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The Commons: Mother Tongue

Half of the world’s languages could vanish by the end of the century. With each one we lose part of humanity’s story.

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Illustration of Sequoyah courtesy of Burstein Collection/Corbis

John Ross speaks Cherokee. He is one of several thousand fluent speakers of this indigenous North American language, the native tongue of generations born more than 50 years ago.

“My parents, grandparents, they could hardly speak English,” says Ross, age 58, a translation specialist for the Cherokee Nation in Tahlequah, Oklahoma. “Really, there was no need to learn any other language aside from Cherokee.” 

But that changed when government-run schools forced Cherokee out of the classroom, leading to a break in language transmission from Ross’s generation to the next and setting the stage for extinction.

Today, the Cherokee language is actually in far better shape than most indigenous languages around the world. Some languages have only one speaker left, such as Siletz Dee-ni, the last of 27 native languages spoken on the Siletz Reservation in Oregon. By the end of this century, almost half of the planet’s approximately 7,000 languages could vanish; many are spoken by small tribes that have no written traditions.

Language extinction is as old as language. Societal changes and colonization have always affected native tongues—eight to nine thousand years ago, when people settled down to farm, there was probably a big wave of language extinction. But today, the rate of language disappearance has sped up: it’s estimated that a language dies every two weeks to three months.

Saving languages is important for a number of reasons, says Greg Anderson, director of the Living Tongues Institute for Endangered Languages. “These languages are … historical documents, in a sense, living history accrued over millennia,” he says. “They are complex knowledge systems, and when we lose them, we lose many windows to the human mind.”

Lose a language, and the knowledge it contains—often of the natural world—is gone forever.

The first steps toward extinction happen when children abandon a language, either by coercion or societal pressure. Ross did not teach his own children Cherokee when they were young. “It took me such a long time to get comfortable with the English language,” he says. “I didn’t want the kids to grow up that way.”

Today, the Cherokee Nation combats language loss through an immersion program launched more than a decade ago for schoolchildren from kindergarten to the sixth grade. A hundred children graduated from the program last year.

Ross is part of a team that translates learning materials into Cherokee—including computer software, a difficult task but one that will make a big difference. Incorporating indigenous languages into Internet search engines, instant-messaging programs, and other technology used by children will be key to language renewal, experts say, but global efforts to bolster the media presence of indigenous languages are uneven.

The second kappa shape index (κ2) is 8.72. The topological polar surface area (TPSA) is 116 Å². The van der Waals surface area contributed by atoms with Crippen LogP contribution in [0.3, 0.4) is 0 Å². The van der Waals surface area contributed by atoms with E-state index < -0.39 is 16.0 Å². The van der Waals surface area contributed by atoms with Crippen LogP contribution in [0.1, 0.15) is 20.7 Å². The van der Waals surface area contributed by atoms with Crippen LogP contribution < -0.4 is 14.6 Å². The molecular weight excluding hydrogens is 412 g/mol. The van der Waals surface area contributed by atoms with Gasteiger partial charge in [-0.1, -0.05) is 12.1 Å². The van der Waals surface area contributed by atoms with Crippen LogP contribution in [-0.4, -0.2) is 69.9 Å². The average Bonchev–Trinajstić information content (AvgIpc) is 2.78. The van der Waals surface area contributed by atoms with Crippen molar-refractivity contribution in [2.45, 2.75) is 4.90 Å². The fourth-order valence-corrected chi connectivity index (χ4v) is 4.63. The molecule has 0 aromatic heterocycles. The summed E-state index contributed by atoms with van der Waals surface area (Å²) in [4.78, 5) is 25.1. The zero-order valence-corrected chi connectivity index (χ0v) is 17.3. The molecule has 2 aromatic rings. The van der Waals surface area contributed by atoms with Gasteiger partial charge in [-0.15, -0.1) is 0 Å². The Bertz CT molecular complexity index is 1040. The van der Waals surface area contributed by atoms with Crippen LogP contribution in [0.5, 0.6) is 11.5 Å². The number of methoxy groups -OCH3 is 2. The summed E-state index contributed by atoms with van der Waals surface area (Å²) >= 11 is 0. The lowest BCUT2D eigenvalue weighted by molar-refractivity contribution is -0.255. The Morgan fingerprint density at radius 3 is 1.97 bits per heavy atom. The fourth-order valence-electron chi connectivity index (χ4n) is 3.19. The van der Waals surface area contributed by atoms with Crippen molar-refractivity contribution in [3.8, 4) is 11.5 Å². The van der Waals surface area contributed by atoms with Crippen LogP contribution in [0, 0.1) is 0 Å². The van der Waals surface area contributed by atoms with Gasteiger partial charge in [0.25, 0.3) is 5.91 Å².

Without funding for innovative programs, languages like Aka and Koro, two completely different languages spoken by a few thousand people in a remote corner of India, are overwhelmed by the dominant language—Hindi, in this case. The Living Tongues Institute steps in when possible, encouraging youths to express themselves in their native languages through modern means, such as composing and recording hip-hop songs in Aka, then spreading the music through the Internet.

Restoring a language also restores ethnic pride, Anderson says, adding that the best way to do that is through immersion programs, shown by follow-up research to result in higher graduation rates and higher salaries for indigenous people.

Ross agrees.

“Restoring our language restores our dignity, our identity, and our self-confidence,” he says. “That’s what we’re trying to do for our youth in our schools.” —S&H


What You Can Do

If You Have a Minute

Visit the United Nations Educational, Scientific, and Cultural Organization’s Atlas of the World’s Languages in Danger. Find a community with an endangered language near you, and then raise awareness via social media. unesco.org/culture/languages-atlas

If You Have an Hour

Host a “Record-a-thon,” a do-it-yourself language documentation event, on behalf of the Rosetta Project, which is creating an archive of endangered languages. rosettaproject.org

If You Have a Month

The best way to keep a language alive is to use it. So learn one. Check local colleges, universities, and language schools for courses in the indigenous languages in your area. Or try an online course, like this free class offered by the Cherokee Nation: cherokee.org/AboutTheNation/Language.aspx

If You Have $100

Adopt a language through the Living Tongues Institute for Endangered Languages, an organization working to record and create digital materials for vanishing languages in collaboration with native speakers. livingtongues.org/howtohelp.html#adoptalanguage

 

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